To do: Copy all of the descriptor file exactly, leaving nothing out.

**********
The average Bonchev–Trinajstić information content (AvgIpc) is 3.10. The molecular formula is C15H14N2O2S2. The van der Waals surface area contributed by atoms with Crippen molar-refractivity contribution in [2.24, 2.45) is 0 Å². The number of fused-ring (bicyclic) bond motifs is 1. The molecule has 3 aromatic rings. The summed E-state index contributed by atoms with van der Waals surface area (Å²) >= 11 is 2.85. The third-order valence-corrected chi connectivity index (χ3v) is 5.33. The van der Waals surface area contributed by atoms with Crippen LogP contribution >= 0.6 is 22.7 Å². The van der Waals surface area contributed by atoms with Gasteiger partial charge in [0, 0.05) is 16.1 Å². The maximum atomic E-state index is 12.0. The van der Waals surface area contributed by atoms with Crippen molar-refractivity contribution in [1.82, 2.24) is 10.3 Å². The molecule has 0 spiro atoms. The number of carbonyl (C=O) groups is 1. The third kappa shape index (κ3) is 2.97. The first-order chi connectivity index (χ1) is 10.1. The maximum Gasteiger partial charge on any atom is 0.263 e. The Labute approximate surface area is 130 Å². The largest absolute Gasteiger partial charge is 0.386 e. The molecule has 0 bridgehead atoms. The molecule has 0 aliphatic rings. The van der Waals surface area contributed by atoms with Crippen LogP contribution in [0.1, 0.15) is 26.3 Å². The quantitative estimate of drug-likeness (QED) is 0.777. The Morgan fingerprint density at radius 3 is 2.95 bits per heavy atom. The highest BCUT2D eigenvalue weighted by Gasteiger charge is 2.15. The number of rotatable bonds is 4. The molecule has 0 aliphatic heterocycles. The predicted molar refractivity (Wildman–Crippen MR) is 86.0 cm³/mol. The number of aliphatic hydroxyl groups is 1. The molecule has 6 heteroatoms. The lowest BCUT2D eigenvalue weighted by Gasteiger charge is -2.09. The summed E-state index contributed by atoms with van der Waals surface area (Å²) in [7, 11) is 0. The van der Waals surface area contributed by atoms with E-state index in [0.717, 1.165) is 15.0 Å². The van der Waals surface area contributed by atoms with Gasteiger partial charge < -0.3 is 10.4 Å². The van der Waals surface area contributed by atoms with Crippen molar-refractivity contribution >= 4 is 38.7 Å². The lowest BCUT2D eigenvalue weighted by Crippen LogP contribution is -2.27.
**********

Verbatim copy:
The average Bonchev–Trinajstić information content (AvgIpc) is 3.10. The molecular formula is C15H14N2O2S2. The van der Waals surface area contributed by atoms with Crippen molar-refractivity contribution in [2.24, 2.45) is 0 Å². The number of fused-ring (bicyclic) bond motifs is 1. The molecule has 3 aromatic rings. The summed E-state index contributed by atoms with van der Waals surface area (Å²) >= 11 is 2.85. The third-order valence-corrected chi connectivity index (χ3v) is 5.33. The van der Waals surface area contributed by atoms with Crippen LogP contribution >= 0.6 is 22.7 Å². The van der Waals surface area contributed by atoms with Gasteiger partial charge in [0, 0.05) is 16.1 Å². The maximum atomic E-state index is 12.0. The van der Waals surface area contributed by atoms with Crippen molar-refractivity contribution in [1.82, 2.24) is 10.3 Å². The molecule has 0 spiro atoms. The number of carbonyl (C=O) groups is 1. The third kappa shape index (κ3) is 2.97. The first-order chi connectivity index (χ1) is 10.1. The maximum Gasteiger partial charge on any atom is 0.263 e. The Labute approximate surface area is 130 Å². The largest absolute Gasteiger partial charge is 0.386 e. The molecule has 0 bridgehead atoms. The molecule has 0 aliphatic rings. The van der Waals surface area contributed by atoms with Crippen LogP contribution in [0.1, 0.15) is 26.3 Å². The quantitative estimate of drug-likeness (QED) is 0.777. The Morgan fingerprint density at radius 3 is 2.95 bits per heavy atom. The highest BCUT2D eigenvalue weighted by Gasteiger charge is 2.15. The number of rotatable bonds is 4. The molecule has 0 aliphatic heterocycles. The predicted molar refractivity (Wildman–Crippen MR) is 86.0 cm³/mol. The number of aliphatic hydroxyl groups is 1. The molecule has 6 heteroatoms. The lowest BCUT2D eigenvalue weighted by Gasteiger charge is -2.09. The summed E-state index contributed by atoms with van der Waals surface area (Å²) in [7, 11) is 0. The van der Waals surface area contributed by atoms with E-state index in [0.717, 1.165) is 15.0 Å². The van der Waals surface area contributed by atoms with Gasteiger partial charge < -0.3 is 10.4 Å². The van der Waals surface area contributed by atoms with Crippen molar-refractivity contribution >= 4 is 38.7 Å². The lowest BCUT2D eigenvalue weighted by Crippen LogP contribution is -2.27.